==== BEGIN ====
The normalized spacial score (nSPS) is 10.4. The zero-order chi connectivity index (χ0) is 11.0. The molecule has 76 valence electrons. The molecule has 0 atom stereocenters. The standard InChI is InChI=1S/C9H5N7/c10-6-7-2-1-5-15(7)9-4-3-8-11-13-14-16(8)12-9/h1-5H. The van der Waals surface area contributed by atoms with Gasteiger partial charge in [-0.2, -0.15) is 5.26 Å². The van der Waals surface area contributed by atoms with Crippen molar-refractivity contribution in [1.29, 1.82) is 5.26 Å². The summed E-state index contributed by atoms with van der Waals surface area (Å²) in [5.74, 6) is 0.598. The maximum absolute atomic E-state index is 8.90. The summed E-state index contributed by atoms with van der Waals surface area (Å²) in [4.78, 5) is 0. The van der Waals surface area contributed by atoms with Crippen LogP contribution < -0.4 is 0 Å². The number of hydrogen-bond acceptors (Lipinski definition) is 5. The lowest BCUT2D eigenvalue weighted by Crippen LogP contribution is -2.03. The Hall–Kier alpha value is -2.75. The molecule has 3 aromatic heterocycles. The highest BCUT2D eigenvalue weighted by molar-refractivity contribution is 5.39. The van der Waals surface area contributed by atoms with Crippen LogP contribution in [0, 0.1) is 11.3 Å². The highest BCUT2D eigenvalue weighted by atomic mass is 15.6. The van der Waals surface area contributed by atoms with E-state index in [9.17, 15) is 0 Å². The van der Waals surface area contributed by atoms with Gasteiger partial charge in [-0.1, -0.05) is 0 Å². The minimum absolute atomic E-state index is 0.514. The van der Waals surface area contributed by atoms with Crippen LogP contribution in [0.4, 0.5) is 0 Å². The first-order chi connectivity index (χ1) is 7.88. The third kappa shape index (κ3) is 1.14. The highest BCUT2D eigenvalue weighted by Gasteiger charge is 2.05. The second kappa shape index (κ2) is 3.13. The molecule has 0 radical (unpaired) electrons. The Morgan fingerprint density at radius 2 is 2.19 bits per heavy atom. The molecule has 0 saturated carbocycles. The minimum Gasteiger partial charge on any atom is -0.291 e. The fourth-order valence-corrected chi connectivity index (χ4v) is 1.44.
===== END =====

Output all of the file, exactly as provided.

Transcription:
The normalized spacial score (nSPS) is 10.4. The zero-order chi connectivity index (χ0) is 11.0. The molecule has 76 valence electrons. The molecule has 0 atom stereocenters. The standard InChI is InChI=1S/C9H5N7/c10-6-7-2-1-5-15(7)9-4-3-8-11-13-14-16(8)12-9/h1-5H. The van der Waals surface area contributed by atoms with Gasteiger partial charge in [-0.2, -0.15) is 5.26 Å². The van der Waals surface area contributed by atoms with Crippen molar-refractivity contribution in [1.29, 1.82) is 5.26 Å². The summed E-state index contributed by atoms with van der Waals surface area (Å²) in [5.74, 6) is 0.598. The maximum absolute atomic E-state index is 8.90. The summed E-state index contributed by atoms with van der Waals surface area (Å²) in [4.78, 5) is 0. The van der Waals surface area contributed by atoms with Crippen LogP contribution < -0.4 is 0 Å². The number of hydrogen-bond acceptors (Lipinski definition) is 5. The lowest BCUT2D eigenvalue weighted by Crippen LogP contribution is -2.03. The Hall–Kier alpha value is -2.75. The molecule has 3 aromatic heterocycles. The highest BCUT2D eigenvalue weighted by molar-refractivity contribution is 5.39. The van der Waals surface area contributed by atoms with Crippen LogP contribution in [0, 0.1) is 11.3 Å². The highest BCUT2D eigenvalue weighted by atomic mass is 15.6. The van der Waals surface area contributed by atoms with E-state index in [9.17, 15) is 0 Å². The van der Waals surface area contributed by atoms with Gasteiger partial charge in [-0.1, -0.05) is 0 Å². The minimum absolute atomic E-state index is 0.514. The van der Waals surface area contributed by atoms with Crippen LogP contribution in [0.4, 0.5) is 0 Å². The first-order chi connectivity index (χ1) is 7.88. The third kappa shape index (κ3) is 1.14. The highest BCUT2D eigenvalue weighted by Gasteiger charge is 2.05. The second kappa shape index (κ2) is 3.13. The molecule has 0 radical (unpaired) electrons. The Morgan fingerprint density at radius 2 is 2.19 bits per heavy atom. The molecule has 0 saturated carbocycles. The minimum Gasteiger partial charge on any atom is -0.291 e. The fourth-order valence-corrected chi connectivity index (χ4v) is 1.44.